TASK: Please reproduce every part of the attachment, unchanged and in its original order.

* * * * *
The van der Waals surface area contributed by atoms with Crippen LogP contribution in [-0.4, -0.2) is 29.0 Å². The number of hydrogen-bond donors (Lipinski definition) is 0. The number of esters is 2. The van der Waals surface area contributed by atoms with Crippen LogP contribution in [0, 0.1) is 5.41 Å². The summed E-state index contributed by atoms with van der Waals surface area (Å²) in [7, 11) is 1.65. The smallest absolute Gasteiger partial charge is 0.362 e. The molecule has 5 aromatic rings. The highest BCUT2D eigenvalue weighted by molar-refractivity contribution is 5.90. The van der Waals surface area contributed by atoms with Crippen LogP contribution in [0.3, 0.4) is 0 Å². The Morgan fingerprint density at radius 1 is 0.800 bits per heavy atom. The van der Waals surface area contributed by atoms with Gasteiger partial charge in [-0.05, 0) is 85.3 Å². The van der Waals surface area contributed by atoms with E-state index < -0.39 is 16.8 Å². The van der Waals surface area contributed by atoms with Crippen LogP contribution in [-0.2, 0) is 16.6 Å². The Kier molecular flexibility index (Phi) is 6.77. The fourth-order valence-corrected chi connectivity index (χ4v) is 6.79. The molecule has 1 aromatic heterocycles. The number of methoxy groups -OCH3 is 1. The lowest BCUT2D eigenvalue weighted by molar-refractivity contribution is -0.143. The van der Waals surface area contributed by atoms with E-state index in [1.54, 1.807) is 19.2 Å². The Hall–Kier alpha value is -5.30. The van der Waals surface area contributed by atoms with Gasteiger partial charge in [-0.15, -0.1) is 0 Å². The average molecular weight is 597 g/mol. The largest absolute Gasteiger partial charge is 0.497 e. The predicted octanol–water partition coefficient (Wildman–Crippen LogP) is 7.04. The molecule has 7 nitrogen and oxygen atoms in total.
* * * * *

The van der Waals surface area contributed by atoms with Crippen LogP contribution in [-0.4, -0.2) is 29.0 Å². The number of hydrogen-bond donors (Lipinski definition) is 0. The number of esters is 2. The van der Waals surface area contributed by atoms with Crippen LogP contribution in [0, 0.1) is 5.41 Å². The summed E-state index contributed by atoms with van der Waals surface area (Å²) in [7, 11) is 1.65. The smallest absolute Gasteiger partial charge is 0.362 e. The molecule has 5 aromatic rings. The highest BCUT2D eigenvalue weighted by molar-refractivity contribution is 5.90. The van der Waals surface area contributed by atoms with Crippen LogP contribution in [0.3, 0.4) is 0 Å². The Morgan fingerprint density at radius 1 is 0.800 bits per heavy atom. The van der Waals surface area contributed by atoms with Gasteiger partial charge in [-0.05, 0) is 85.3 Å². The van der Waals surface area contributed by atoms with E-state index < -0.39 is 16.8 Å². The van der Waals surface area contributed by atoms with Crippen LogP contribution in [-0.2, 0) is 16.6 Å². The Kier molecular flexibility index (Phi) is 6.77. The fourth-order valence-corrected chi connectivity index (χ4v) is 6.79. The molecule has 1 aromatic heterocycles. The number of methoxy groups -OCH3 is 1. The lowest BCUT2D eigenvalue weighted by molar-refractivity contribution is -0.143. The van der Waals surface area contributed by atoms with E-state index in [1.54, 1.807) is 19.2 Å². The Hall–Kier alpha value is -5.30. The van der Waals surface area contributed by atoms with Gasteiger partial charge in [-0.15, -0.1) is 0 Å². The average molecular weight is 597 g/mol. The largest absolute Gasteiger partial charge is 0.497 e. The predicted octanol–water partition coefficient (Wildman–Crippen LogP) is 7.04. The molecule has 7 nitrogen and oxygen atoms in total.